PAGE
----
After last month’s column regarding swarming, I had several inquiries regarding what happens to the sisters, half-sisters and the few brothers who are left behind when a hive swarms. Although these bees “didn’t get the memo” that the mother queen was leaving the hive, they all know she is gone within 24 hours. All bees know how to create a new queen. As long as there are some developing larvae left behind, we can create a new queen by feeding some chosen larvae the “royal jelly” until she emerges as a bee and this crowns the bee as a queen.
Actually, everyone receives royal jelly for their first 3 days as a larvae, but only when a queen is needed do we continue to feed the larvae royal jelly. The newly emerged queen has to mate with a drone from another hive, so most hives will prudently create several queens in case the mating doesn’t work or something happens to the queen bee on her mating flight. If something happens to our mother the queen besides swarming (perhaps she is accidentally squished by the beekeeper, is old and in decline, or otherwise dies) we can create a new queen and stay in our hive.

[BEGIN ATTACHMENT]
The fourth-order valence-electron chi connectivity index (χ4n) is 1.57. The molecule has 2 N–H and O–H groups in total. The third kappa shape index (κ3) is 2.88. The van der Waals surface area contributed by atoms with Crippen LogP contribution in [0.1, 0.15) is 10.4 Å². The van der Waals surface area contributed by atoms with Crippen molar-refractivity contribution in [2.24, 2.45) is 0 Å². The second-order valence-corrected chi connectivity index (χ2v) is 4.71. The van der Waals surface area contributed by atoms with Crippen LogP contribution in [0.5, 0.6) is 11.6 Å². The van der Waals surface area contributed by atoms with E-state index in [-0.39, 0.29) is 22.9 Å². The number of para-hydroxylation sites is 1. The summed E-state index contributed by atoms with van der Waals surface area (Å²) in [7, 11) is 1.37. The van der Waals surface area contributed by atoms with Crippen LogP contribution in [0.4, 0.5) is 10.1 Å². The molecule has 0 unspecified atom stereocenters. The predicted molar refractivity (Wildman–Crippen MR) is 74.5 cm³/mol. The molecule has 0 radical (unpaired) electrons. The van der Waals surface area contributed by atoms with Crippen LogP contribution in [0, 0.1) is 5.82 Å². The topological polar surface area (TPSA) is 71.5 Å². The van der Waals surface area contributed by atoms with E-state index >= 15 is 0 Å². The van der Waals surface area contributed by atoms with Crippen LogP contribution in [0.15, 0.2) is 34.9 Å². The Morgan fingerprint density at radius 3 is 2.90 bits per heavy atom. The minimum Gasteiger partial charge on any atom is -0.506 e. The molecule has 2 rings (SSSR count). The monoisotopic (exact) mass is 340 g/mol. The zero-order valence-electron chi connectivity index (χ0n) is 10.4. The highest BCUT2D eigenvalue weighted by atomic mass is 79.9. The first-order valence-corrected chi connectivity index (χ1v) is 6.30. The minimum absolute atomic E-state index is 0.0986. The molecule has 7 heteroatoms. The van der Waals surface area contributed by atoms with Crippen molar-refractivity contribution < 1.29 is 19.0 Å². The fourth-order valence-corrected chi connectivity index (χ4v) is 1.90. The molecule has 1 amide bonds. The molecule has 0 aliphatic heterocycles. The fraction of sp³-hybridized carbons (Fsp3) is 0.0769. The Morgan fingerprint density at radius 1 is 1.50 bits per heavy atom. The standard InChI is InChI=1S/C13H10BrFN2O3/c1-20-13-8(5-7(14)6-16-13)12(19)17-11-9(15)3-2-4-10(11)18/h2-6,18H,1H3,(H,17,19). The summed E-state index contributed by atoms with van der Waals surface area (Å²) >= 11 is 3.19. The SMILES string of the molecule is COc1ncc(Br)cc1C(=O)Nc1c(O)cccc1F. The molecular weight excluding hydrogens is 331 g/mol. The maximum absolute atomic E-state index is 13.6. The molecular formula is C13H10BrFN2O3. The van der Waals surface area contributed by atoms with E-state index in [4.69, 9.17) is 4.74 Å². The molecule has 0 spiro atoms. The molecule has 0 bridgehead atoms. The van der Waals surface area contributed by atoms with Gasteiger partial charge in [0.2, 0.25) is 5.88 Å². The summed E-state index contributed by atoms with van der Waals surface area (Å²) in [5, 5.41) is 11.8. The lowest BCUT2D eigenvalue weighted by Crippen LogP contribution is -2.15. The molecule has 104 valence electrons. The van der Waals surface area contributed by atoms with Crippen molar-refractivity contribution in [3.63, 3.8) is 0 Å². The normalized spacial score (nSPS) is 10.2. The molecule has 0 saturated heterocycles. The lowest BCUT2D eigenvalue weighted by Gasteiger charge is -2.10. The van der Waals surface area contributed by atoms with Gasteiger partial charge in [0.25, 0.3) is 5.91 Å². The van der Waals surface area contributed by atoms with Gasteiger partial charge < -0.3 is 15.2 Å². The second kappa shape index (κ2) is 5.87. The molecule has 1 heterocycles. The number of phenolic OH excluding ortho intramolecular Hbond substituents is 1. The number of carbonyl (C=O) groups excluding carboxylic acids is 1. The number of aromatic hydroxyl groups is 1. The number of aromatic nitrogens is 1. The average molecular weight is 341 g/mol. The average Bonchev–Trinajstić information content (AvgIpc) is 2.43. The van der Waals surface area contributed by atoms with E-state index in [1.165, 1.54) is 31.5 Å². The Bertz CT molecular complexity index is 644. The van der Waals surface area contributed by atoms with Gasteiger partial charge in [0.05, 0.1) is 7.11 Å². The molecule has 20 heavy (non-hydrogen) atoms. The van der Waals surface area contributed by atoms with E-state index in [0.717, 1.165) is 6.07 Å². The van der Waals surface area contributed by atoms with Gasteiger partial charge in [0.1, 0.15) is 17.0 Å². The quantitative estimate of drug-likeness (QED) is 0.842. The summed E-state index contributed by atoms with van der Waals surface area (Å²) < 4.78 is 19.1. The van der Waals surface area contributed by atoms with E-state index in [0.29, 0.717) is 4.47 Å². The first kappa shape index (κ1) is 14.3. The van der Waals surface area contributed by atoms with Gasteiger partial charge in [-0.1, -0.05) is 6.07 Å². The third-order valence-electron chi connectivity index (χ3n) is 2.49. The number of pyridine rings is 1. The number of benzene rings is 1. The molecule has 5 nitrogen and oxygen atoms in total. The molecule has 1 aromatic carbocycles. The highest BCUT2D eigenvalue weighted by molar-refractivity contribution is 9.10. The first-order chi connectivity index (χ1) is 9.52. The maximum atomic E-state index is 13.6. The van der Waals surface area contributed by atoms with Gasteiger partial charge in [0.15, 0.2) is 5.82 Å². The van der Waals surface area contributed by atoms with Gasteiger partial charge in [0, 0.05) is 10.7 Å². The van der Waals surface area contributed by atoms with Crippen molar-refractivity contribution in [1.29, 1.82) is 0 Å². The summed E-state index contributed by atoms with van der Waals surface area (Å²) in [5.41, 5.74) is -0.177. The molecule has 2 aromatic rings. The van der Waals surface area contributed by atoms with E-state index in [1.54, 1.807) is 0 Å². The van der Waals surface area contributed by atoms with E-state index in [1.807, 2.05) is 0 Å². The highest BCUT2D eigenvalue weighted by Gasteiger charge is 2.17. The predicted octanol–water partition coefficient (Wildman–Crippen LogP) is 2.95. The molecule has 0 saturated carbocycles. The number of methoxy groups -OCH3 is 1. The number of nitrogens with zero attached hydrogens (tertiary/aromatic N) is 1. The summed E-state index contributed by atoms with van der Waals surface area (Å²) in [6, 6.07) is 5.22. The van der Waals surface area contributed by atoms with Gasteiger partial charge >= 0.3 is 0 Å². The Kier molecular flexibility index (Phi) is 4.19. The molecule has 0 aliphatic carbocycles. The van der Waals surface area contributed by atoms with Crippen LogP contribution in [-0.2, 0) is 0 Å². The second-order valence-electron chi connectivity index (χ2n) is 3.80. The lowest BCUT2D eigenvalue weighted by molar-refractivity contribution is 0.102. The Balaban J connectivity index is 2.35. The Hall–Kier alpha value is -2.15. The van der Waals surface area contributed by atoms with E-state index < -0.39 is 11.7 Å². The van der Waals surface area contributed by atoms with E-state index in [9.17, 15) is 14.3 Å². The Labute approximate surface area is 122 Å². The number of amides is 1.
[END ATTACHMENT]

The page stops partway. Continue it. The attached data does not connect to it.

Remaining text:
We take very good care of our mother the queen and she is fed some amount of royal jelly all her life. It seems like it would be nice to be the queen, but our mother the queen almost never gets to leave the hive.
While I enjoy writing columns for Sundrops & Starflowers, my primary job is as a foraging worker bee and I spend most of my days flying around looking for flowers with pollen or nectar. There are many food sources blooming now! I especially like catmint, Salvia, and pincushion flower. I also like Calendula, marigold, and geraniums. My sisters and I are usually able to find a fresh water source, but if you would like to be helpful to us, a birdbath provides water for the birds, for us bees and many other beneficial insects.
Beatrice mentioned that she really likes these plants right now: